Central African Republic govt resigns

Central African Republic Prime Minister Firmin Ngrebada and his government resigned on Thursday, setting the stage for a political reshuffle in an impoverished country struggling with a rebellion and a bustup with its traditional ally France.

The premier announced his resignation on Twitter, but President Faustin Archange Touadera’s spokesman told AFP he could be tapped to lead a refreshed administration.

“We will know within a few hours if the president keeps the prime minister on,” Albert Yaloke Mokpeme said.

A former chief of staff to Touadera, Ngrebada had been in post since early 2019 in Central African Republic (CAR), rated the second least-developed country in the world by the UN and suffering from the aftermath of a civil conflict that erupted in 2013.

He had helped craft a February 2019 peace deal signed with rebel groups in Khartoum.

Touadera was re-elected in December on a turnout of fewer than one in three voters.

The ballot was hampered by armed groups that at the time controlled around two-thirds of the country, and a rebel coalition mounted an offensive on the capital Bangui in the runup to polling day.

Legislative elections have since left Touadera’s United Hearts Movement (MCU) short of a parliamentary majority.

Political scientists nevertheless say that in key votes he can count on the backing of large numbers of independent MPs, many formerly associated with the party.

– Beating back rebels –

Since December, the army, backed by the 12,000-strong UN MINUSCA peacekeepers, Rwandan special forces and Russian paramilitaries, has wrested much of the territory from rebel control.

The Russians especially are credited with with strengthening the otherwise poorly-equipped national army.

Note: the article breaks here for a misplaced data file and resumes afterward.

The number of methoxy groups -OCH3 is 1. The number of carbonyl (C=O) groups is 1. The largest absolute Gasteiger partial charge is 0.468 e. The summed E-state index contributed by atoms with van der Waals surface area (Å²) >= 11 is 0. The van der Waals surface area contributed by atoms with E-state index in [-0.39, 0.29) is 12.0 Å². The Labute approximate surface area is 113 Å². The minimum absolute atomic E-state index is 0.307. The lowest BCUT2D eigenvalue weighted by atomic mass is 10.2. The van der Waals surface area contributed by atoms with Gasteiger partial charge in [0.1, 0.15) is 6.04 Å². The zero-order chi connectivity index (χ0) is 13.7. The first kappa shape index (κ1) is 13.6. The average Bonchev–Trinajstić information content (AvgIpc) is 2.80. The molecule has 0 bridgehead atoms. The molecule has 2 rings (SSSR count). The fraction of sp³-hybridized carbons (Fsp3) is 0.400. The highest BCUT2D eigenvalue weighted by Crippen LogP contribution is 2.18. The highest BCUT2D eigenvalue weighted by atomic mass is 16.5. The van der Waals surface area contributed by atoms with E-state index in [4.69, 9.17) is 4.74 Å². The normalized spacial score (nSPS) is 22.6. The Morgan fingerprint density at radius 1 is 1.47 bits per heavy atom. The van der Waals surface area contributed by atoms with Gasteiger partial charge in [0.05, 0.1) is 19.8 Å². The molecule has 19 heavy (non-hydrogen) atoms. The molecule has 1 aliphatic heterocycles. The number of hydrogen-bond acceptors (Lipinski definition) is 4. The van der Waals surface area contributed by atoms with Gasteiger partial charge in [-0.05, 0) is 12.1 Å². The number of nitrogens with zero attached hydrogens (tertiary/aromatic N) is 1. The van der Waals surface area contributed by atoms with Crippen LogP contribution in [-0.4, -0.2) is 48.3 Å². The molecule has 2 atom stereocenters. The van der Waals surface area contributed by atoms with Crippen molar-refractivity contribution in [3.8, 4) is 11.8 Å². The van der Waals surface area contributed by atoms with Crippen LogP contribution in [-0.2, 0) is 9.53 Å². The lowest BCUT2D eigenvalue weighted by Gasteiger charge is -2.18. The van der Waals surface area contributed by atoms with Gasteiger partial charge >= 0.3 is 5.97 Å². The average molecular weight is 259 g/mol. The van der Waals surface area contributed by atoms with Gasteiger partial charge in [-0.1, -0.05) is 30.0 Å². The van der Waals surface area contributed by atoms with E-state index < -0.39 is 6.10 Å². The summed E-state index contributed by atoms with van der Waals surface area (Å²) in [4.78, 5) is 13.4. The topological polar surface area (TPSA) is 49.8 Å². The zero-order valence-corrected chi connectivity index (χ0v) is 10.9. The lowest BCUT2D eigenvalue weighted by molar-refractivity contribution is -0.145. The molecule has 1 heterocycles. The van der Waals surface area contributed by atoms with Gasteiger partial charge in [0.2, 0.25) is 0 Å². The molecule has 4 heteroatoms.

At the same time, ties with traditional ally and former colonial power France have been badly fraying.

Paris on Monday froze financial aid and suspended military cooperation, accusing Bangui of complicity in a Russian-organised disinformation campaign against France.

The anger was sparked after a French national, Juan Remy Quignolot, was arrested in Bangui on May 10. An image of him with an arsenal of weapons was distributed on social media.

On Wednesday, CAR prosecutors accused Quignolot of espionage and conspiracy and harming domestic security.

France has long played a key role in the CAR since the impoverished landlocked country gained independence in 1960.

It intervened militarily to help still a bloody conflict that erupted along sectarian lines after the then president, Francois Bozize, was toppled by predominantly Muslim rebels in 2013.

Tensions over the CAR’s friendship with Russia date back to 2018, when the Kremlin sent weapons and a large contingent of “instructors” to train the CAR’s beleaguered armed forces. 

It has also stepped up investment in the CAR’s mining sector. The country’s riches include gold, diamonds, copper and uranium. 

Last week, Ngrebada was in St. Petersburg, where he strove to persuade Russian leaders to invest further.

Despite the relative lull in violence today, the country remains deeply poor and in need of help.

Conflict displaced hundreds of thousands of people in the first months of the year, while around half the population is facing “high levels of acute food insecurity,” according to the UN.

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